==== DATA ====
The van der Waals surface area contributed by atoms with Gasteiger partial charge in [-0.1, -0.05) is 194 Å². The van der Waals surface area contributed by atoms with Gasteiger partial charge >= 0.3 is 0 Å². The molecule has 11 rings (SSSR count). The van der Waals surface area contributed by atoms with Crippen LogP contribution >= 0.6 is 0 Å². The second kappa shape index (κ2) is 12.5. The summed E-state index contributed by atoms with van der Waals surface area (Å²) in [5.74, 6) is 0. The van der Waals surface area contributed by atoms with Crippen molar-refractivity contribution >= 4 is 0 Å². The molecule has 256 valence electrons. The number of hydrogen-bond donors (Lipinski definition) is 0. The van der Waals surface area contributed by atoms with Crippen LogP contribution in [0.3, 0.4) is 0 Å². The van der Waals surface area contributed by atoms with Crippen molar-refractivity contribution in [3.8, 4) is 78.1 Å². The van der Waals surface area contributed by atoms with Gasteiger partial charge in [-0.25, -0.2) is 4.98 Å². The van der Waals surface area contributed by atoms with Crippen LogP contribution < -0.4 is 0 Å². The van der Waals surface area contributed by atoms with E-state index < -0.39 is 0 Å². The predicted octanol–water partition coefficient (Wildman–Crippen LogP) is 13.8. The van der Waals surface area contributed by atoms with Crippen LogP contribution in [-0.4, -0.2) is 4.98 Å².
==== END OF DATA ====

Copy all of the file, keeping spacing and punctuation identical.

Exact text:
The van der Waals surface area contributed by atoms with Gasteiger partial charge in [-0.1, -0.05) is 194 Å². The van der Waals surface area contributed by atoms with Gasteiger partial charge >= 0.3 is 0 Å². The molecule has 11 rings (SSSR count). The van der Waals surface area contributed by atoms with Crippen LogP contribution >= 0.6 is 0 Å². The second kappa shape index (κ2) is 12.5. The summed E-state index contributed by atoms with van der Waals surface area (Å²) in [5.74, 6) is 0. The van der Waals surface area contributed by atoms with Crippen molar-refractivity contribution >= 4 is 0 Å². The molecule has 256 valence electrons. The number of hydrogen-bond donors (Lipinski definition) is 0. The van der Waals surface area contributed by atoms with Crippen LogP contribution in [0.3, 0.4) is 0 Å². The van der Waals surface area contributed by atoms with Crippen molar-refractivity contribution in [3.8, 4) is 78.1 Å². The van der Waals surface area contributed by atoms with Gasteiger partial charge in [-0.25, -0.2) is 4.98 Å². The van der Waals surface area contributed by atoms with Crippen LogP contribution < -0.4 is 0 Å². The van der Waals surface area contributed by atoms with E-state index < -0.39 is 0 Å². The predicted octanol–water partition coefficient (Wildman–Crippen LogP) is 13.8. The van der Waals surface area contributed by atoms with Crippen LogP contribution in [-0.4, -0.2) is 4.98 Å².